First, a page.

the writer is a lier,do you think now have a good governance under the two Aquino Administration,do you think they do job or the filipino people,what benigno III and Cory Infrastructure and project have done? what happen the economics?what happen the Farmers,poor people and 32 journalist where killed under by benigno III,what happen the soldier and Saf commando?i dont like people do story for only propaganda,you said Marcos is Dictator and Worst President??BenignoIII is the 32nd worst world president and how many child abuse and rape under benigno III http://www.jjmccullough.com/monsters.htm

  2. #2 Uncle Tom 13 Aug 15

    This is the history of the entire human civilization in a nutshell: ’Mankind is the devil.’

  3. #3 Duke Hazzard 13 Aug 15

    You are right, ’Uncle Tom.’

    Humankind (’Human-mean’) is the devil.

  4. #4 Analisa 13 Jan 16

    You can't solely blame the faith of a person under a political arena to a single man who led his country aiming for prosperity. Martial Law or not, most or all of the so called “victims” were willing participants who committed crimes, demeaned him directly or protested a government whose only purpose was to make a country great.

    To his opponents, Marcos was called a tyrant, thief, murderer, plunderer and all sorts of unimaginable name calling. But there were always two sides of one’s past no matter how many stories it could reach. When you flip into the backside, you hear other people with rational thinking that those were needed to complete its meaning.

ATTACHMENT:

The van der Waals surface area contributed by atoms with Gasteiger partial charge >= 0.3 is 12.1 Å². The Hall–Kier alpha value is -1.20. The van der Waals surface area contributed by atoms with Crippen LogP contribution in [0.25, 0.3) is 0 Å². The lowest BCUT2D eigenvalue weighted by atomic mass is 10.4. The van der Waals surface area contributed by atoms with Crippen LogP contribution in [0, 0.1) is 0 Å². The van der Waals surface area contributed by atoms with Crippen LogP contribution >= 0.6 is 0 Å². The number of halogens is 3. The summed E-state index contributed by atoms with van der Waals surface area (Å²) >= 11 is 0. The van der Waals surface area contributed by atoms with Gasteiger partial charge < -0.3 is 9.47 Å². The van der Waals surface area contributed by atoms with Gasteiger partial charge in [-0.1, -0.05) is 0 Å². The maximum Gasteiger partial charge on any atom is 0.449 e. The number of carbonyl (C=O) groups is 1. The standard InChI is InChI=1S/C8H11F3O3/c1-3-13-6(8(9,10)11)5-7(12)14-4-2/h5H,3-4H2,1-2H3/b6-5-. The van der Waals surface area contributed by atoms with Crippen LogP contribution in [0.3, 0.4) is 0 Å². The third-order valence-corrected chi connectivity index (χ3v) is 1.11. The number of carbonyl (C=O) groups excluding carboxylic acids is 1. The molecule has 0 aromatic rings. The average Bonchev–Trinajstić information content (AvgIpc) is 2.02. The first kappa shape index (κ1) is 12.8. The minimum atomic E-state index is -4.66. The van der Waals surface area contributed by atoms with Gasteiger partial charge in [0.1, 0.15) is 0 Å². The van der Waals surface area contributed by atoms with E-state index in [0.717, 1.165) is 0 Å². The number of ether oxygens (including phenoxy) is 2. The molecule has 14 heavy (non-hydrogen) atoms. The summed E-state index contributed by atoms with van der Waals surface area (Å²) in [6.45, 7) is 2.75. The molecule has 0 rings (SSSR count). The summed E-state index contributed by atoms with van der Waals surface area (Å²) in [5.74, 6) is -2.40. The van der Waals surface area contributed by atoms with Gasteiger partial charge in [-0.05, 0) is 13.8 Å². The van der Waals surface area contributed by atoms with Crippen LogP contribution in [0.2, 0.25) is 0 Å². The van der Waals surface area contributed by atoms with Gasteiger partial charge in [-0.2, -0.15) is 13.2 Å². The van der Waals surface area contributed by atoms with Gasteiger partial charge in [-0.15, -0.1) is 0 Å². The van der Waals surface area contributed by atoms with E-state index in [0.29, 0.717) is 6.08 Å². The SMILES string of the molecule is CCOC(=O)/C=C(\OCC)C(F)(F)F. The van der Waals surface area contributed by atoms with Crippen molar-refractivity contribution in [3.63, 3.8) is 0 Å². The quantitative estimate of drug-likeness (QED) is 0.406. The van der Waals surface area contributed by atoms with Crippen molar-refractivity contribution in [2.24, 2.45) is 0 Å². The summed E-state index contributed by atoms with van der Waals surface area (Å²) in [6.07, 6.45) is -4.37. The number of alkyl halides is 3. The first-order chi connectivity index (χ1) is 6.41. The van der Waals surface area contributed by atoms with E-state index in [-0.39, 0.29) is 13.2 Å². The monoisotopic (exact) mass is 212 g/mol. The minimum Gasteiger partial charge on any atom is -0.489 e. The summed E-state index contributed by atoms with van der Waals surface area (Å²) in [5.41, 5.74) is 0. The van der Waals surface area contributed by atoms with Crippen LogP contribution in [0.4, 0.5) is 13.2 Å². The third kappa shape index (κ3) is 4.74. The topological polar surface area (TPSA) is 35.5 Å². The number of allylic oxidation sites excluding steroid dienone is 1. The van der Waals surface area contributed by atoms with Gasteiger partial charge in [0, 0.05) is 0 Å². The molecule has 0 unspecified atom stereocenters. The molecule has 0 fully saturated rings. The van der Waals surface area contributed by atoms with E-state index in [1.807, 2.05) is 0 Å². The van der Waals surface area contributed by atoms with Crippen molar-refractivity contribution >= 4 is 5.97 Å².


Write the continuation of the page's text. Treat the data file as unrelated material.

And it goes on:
The law abiding citizens, rich or poor who believed in his regime have not been hurt or punished in any form because all they did were to follow their dreams to succeed and took advantage of the good things his government had offered. As much people hailed other leaders their hero, to them Ferdinand E. Marcos is also a great hero and the best president who ran the country.

    A single hurtful word is sharper than a sword and quicker than a bullet that penetrated someone’s heart with a long lasting wound. Life in politics is marred of violence. Politics is war. If you follow the non-confrontational warfare then the victory is more near. When you decide to take on the bumpy ride, you must prepare for such consequences you may not see the light at the other end of the tunnel.

    Confucius - “Don't do unto others what you don't want others to do unto you.”

  5. #5 Buck 28 Jun 16

    WW2 lots of japanese soldier raped young filipinas, tortured filipinos killing for no reason.. and yet lots of filipinos up to these day wants to live and work in japan. im not gonna say martial law is good. but if thats the only way to save the country to become a communist. if the people still feeling the pain why people uses LRT,NAIA, NLEX,SLEX, schools, roads, and buildings marcos build? .. the author is young who got blinded by the yellow ribbon..

Subscribe to Comments for this articleArticle Comment Feed RSS 2.0

Guidelines: Please be respectful of others when posting your reply.

About the author

Iris Gonzales a New Internationalist contributor

Iris Cecilia Gonzales is a Filipino journalist and blogger. At present, she covers economic news for a Manila broadsheet, but she also writes other stories here and there. She has been blogging since 2004 on various issues including women and children and human rights. She is among the winners in the TH!NK 3 global blogging competition organized by the Netherlands-based European Journalism Centre.

You may email her at [email protected]

Read more by Iris Gonzales

Get our free fortnightly eNews

Multimedia

Videos from visionOntv’s globalviews channel.

Related articles

Popular tags

All tags

The Majority World Blog

Get a different view on the global zeitgeist from our dedicated team of Majority World bloggers, blogging from Africa, Asia and Latin America.

The Majority World Blog